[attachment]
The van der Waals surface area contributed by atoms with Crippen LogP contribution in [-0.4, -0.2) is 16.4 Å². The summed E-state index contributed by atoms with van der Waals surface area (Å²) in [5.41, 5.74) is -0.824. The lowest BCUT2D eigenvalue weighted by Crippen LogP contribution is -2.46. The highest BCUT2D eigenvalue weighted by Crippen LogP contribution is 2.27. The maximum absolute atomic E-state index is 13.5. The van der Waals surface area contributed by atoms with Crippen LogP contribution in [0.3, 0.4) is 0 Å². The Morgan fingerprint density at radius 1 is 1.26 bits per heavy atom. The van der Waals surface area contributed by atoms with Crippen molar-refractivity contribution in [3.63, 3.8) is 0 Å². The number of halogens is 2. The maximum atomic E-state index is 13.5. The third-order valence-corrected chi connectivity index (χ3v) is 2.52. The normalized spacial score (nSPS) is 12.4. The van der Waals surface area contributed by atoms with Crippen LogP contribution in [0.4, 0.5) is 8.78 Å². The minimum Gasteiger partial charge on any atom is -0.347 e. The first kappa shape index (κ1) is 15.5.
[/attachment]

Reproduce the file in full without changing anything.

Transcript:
The van der Waals surface area contributed by atoms with Crippen LogP contribution in [-0.4, -0.2) is 16.4 Å². The summed E-state index contributed by atoms with van der Waals surface area (Å²) in [5.41, 5.74) is -0.824. The lowest BCUT2D eigenvalue weighted by Crippen LogP contribution is -2.46. The highest BCUT2D eigenvalue weighted by Crippen LogP contribution is 2.27. The maximum absolute atomic E-state index is 13.5. The van der Waals surface area contributed by atoms with Crippen LogP contribution in [0.3, 0.4) is 0 Å². The Morgan fingerprint density at radius 1 is 1.26 bits per heavy atom. The van der Waals surface area contributed by atoms with Crippen molar-refractivity contribution in [3.63, 3.8) is 0 Å². The number of halogens is 2. The maximum atomic E-state index is 13.5. The third-order valence-corrected chi connectivity index (χ3v) is 2.52. The normalized spacial score (nSPS) is 12.4. The van der Waals surface area contributed by atoms with Crippen LogP contribution in [0.4, 0.5) is 8.78 Å². The minimum Gasteiger partial charge on any atom is -0.347 e. The first kappa shape index (κ1) is 15.5.